Professor Hawking becomes our youngest Freeman of London

Today I was honoured to be one of the voices affirming the Honorary Freedom of London on Prof. Stephen Hawking CH CBE.

The Honorary Freedom of the City of London is the highest honour that the City can bestow.  It was awarded for his outstanding contribution to theoretical physics Professor Hawking, and he proved himself a great wit too!

The Professor giving us a fine speech that touched on his early childhood in London and his father's own history as a Freeman of London.

He also took questions from students from various London schools who attended to see him presented with this unique honour. 

It is one of the oldest surviving traditional ceremonies still in existence today, believed to have been first presented in 1237.

The medieval term 'freeman' meant someone who was not the property of a feudal lord but enjoyed privileges such as the right to earn money and own land. Town dwellers who were protected by the charter of their town or city were often free – hence the term 'freedom' of the City.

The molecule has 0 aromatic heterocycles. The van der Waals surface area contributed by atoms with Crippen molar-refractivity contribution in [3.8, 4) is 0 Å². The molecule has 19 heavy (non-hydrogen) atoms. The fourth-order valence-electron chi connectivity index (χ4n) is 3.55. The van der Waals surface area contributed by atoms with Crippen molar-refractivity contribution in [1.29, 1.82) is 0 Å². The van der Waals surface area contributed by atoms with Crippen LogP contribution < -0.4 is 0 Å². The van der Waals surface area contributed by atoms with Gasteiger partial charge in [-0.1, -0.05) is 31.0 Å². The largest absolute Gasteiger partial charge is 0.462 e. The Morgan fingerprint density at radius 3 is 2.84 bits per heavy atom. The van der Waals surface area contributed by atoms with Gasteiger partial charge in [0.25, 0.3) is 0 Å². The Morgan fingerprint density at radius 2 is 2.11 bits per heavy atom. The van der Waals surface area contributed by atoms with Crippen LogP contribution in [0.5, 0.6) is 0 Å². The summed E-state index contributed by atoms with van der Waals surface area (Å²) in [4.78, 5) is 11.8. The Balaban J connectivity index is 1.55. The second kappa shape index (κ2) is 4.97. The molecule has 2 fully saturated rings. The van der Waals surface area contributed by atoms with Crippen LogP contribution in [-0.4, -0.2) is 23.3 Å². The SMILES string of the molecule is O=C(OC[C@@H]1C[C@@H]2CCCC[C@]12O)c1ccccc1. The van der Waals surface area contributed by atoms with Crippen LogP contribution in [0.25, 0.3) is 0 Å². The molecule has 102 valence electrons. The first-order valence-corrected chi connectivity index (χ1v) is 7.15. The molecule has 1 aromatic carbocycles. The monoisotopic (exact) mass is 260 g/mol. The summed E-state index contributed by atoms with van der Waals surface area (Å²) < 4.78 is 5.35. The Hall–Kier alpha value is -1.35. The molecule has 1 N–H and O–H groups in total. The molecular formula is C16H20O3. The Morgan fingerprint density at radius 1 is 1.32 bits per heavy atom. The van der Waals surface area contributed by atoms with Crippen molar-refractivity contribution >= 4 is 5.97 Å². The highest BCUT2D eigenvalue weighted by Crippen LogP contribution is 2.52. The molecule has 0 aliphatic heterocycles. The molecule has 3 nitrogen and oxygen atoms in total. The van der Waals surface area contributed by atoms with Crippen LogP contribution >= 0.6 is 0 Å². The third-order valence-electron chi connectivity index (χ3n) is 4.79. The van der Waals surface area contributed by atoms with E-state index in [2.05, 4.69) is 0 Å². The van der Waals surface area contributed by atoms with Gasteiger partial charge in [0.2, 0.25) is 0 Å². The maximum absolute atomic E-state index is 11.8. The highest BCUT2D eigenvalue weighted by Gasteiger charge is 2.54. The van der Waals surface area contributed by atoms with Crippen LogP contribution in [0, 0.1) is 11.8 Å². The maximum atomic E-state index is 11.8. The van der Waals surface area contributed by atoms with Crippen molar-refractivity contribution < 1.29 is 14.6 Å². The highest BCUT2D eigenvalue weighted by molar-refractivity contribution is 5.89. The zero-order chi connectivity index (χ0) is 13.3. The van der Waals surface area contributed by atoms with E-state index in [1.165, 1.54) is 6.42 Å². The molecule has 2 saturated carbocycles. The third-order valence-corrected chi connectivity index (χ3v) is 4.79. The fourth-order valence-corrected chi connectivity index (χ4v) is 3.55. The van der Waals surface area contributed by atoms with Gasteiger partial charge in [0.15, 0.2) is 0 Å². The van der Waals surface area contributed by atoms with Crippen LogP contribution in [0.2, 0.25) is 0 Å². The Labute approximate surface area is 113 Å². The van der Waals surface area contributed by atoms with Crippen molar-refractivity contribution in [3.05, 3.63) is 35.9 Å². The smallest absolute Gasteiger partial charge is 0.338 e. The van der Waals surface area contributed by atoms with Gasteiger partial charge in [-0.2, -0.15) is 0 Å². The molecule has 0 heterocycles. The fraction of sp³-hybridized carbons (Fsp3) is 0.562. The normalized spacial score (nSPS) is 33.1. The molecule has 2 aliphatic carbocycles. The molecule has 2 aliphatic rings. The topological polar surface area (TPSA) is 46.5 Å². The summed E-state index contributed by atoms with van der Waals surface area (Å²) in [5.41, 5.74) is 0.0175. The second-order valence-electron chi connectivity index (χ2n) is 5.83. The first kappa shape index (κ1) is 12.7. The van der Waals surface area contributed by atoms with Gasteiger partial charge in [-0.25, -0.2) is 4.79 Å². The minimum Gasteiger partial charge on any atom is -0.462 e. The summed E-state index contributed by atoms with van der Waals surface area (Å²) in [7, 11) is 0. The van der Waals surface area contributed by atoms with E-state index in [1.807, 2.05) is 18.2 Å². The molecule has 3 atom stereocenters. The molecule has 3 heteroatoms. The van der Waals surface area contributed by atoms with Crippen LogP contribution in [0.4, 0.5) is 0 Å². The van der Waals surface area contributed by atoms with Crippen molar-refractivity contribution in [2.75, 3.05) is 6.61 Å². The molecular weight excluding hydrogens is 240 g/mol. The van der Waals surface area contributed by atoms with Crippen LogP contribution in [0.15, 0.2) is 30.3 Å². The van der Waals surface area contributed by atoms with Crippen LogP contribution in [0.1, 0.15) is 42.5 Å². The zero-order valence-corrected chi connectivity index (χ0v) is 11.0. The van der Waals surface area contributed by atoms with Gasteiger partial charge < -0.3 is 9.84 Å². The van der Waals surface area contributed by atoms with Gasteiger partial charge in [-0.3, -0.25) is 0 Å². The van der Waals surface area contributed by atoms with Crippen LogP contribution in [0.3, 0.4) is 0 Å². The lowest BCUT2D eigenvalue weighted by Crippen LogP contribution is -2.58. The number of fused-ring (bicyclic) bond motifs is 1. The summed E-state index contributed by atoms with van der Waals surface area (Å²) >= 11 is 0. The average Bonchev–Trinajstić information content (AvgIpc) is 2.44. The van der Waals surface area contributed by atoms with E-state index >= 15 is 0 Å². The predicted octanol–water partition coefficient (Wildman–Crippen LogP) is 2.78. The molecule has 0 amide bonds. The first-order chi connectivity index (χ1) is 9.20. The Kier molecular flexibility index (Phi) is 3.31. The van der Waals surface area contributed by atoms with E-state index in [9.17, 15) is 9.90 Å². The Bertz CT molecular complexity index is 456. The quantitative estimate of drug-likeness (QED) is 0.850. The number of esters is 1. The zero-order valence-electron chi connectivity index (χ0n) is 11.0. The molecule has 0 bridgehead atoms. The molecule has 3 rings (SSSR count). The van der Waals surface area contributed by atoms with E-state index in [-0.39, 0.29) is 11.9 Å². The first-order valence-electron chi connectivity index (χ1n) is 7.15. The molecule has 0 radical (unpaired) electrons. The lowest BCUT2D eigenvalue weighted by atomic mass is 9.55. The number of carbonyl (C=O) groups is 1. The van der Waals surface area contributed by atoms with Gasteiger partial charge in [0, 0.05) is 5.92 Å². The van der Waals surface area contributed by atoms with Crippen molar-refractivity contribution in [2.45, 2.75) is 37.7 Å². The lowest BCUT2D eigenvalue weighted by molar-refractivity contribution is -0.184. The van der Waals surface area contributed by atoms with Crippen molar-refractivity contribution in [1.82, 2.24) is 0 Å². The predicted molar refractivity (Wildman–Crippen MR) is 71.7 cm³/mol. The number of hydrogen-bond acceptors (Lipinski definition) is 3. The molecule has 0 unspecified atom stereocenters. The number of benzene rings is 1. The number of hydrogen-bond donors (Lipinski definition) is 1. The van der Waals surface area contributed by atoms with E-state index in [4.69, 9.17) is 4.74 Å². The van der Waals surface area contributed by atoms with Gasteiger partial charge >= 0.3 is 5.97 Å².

From the Middle Ages and the Victorian era, the Freedom was the right to trade, enabling members of a Guild or Livery to carry out their trade or craft in the Square Mile.

A fee or fine would be charged and in return the Livery Companies would ensure that the goods and services provided would be of the highest possible standards. In 1835, the Freedom was widened to incorporate not just members of Livery Companies but also people living or working in the City or those with a strong London connection.  Today those fined make a charitable donation to support the schools of London.